|Obtaining conversions by whatever means may be necessary|
From The Grauniad
Going undercover, the evangelists taking Jesus to Tibet
by Jonathan Kaiman
"Chris and Sarah recently moved into a newly renovated two-bedroom apartment in Xining, a bustling Chinese city on the edge of the Tibetan Plateau, where they manage a small business and spread the teachings of Jesus Christ. The couple, whose names have been changed to protect their identities, are enthusiastic and devout. They say that they could stay for decades.
"I really love being in a place where, it's like, if you're an artist, and an artist comes in and sees a blank canvas, they go heck yes – they love creating something new, and that's how I feel," said Sarah. "That's not to say that there aren't times when I cry my eyes out and get discouraged, but I know that this is where I'm supposed to be, so we're going to find joy in the midst of difficulty."
Tibet is the K2 of the evangelical Christian world – missionaries see it as a formidable yet crucial undertaking, a last spiritual frontier. Of the 400 foreigners living in Xining, most are missionaries, estimates Chris.
Proselytising has been illegal in China since 1949, when Mao Zedong declared western missionaries "spiritual aggressors" and deported them en masse, so today's evangelists work undercover as students, teachers, doctors, and business owners. Moreover, Tibetans are tough customers in the market for souls – Buddhism is central to their cultural identity, making them notoriously difficult to convert.
Despite all that, experts say that changing economic circumstances could make foreign Christians more influential in Tibetan society now than at any point in history.
Robbie Barnett, a leading Tibet expert at Columbia University, argues that the missionary phenomenon overturns the standard notion of western attitudes towards Tibet – that western society is intent on protecting Tibetan religion, while the Chinese government is more concerned with dismantling it. "If you look at foreigners there, there are people whose commitment is to the opposite – it's to replace Tibetan religion with their own religion."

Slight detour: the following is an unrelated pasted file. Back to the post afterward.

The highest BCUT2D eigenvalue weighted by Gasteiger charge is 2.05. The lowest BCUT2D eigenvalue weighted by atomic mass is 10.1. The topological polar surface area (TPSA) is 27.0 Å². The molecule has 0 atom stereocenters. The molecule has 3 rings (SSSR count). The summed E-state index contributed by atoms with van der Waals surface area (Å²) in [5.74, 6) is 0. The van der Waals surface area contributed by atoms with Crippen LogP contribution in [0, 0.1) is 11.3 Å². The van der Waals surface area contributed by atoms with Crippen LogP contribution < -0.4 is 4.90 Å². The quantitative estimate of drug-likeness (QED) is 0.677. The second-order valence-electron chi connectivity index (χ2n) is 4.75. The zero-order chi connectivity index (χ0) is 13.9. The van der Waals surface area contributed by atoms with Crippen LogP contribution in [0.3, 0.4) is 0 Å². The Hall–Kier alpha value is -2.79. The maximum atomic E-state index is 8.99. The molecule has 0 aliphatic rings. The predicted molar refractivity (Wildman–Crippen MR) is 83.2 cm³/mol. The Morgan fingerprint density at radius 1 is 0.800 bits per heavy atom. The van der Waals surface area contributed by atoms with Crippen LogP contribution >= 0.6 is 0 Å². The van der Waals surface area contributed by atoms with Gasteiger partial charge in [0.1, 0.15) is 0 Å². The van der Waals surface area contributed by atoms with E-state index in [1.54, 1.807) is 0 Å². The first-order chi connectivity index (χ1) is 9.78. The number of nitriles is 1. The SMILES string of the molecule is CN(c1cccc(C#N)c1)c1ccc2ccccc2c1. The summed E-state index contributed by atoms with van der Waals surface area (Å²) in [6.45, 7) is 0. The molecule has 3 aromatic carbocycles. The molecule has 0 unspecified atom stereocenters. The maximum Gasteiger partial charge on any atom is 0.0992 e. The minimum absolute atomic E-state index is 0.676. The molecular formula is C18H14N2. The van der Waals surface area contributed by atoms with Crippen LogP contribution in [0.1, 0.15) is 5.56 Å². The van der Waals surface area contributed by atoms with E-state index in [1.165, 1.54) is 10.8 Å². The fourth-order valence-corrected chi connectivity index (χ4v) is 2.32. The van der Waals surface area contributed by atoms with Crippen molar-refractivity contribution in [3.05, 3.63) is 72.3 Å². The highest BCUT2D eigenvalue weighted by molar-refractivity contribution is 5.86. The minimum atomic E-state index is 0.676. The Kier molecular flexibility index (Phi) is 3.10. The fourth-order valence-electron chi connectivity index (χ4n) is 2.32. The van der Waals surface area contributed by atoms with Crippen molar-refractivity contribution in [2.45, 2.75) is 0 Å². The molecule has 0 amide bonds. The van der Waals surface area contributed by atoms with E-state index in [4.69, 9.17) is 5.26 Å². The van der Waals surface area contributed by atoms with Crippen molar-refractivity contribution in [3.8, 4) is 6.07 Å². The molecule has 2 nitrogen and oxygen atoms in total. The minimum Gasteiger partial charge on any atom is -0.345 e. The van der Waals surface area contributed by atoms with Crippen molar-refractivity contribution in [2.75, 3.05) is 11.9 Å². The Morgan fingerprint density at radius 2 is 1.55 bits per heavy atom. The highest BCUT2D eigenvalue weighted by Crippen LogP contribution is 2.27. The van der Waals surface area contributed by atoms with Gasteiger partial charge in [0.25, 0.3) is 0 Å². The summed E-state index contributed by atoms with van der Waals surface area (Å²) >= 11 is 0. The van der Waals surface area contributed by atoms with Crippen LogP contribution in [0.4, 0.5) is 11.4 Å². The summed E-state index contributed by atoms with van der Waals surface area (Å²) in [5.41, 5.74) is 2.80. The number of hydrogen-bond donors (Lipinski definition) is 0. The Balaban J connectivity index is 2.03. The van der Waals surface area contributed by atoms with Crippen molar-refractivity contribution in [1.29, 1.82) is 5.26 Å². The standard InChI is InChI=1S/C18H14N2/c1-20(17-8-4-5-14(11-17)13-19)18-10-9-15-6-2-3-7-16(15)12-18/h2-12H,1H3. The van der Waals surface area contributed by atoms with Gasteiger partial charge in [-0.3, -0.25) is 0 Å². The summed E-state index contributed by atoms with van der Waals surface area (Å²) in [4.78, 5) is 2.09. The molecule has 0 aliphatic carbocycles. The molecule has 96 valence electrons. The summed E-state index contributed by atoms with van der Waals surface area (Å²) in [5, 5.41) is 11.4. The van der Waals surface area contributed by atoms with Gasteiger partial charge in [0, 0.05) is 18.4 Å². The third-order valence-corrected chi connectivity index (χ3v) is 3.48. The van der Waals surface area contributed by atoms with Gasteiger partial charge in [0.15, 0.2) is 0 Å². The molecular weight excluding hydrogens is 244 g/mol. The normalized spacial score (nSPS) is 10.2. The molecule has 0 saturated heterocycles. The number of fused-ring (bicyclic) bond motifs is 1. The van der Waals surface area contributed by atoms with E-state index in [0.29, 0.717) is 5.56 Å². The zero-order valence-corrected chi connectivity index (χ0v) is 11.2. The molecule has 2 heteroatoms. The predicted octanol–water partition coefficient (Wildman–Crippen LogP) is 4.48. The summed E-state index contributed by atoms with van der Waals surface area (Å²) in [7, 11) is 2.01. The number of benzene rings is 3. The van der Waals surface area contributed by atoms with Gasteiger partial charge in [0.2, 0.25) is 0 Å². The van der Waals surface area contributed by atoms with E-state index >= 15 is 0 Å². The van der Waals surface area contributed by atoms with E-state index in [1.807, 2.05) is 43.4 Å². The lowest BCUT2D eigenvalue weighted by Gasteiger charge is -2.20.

More than 10 people interviewed for this article said that Chinese authorities in Tibetan areas were selectively tolerant of missionaries for reasons that range from pragmatic to borderline sinister. One is that they are a boon to local economies – they open lucrative businesses and teach at local schools for next to nothing, supplementing their meagre salaries with donations from home. Authorities may also consider missionaries politically trustworthy, reluctant to undermine their spiritual missions by openly criticising regional policies.
And lastly, the government may welcome them as a powerful counterforce to Tibetan Buddhism, with its electrifying political overtones.
"China isn't trying to destroy religion by any means, but they're trying to destroy certain parts of Tibetan religion," said Barnett. "They're not the same project by any means, but they certainly have some congruency."
'For Tibetans, everything is about religion'
Most missionaries in Tibet belong to nondenominational organisations which believe that Jesus Christ will return to the earth only when people from every social, cultural and linguistic group have been exposed to his teachings. These groups view mass conversion as a high form of ecclesiastical service, and as such, their tactics can be covert and transactional. Some lure young Tibetans with the promise of English lessons or professional training and coax them into conversion after making sure of their loyalty. Various Tibetans in Xining expressed disgust with this tactic. One likened it to bribery..."
TIP FOR CHRISTIANS - If some aspects of Buddhist beliefs seem unfamiliar, obscure, or confusing, then bear in mind that Buddhism is a process philosophy. Difficult aspects of Buddhism often become much clearer when viewed from a process perspective.
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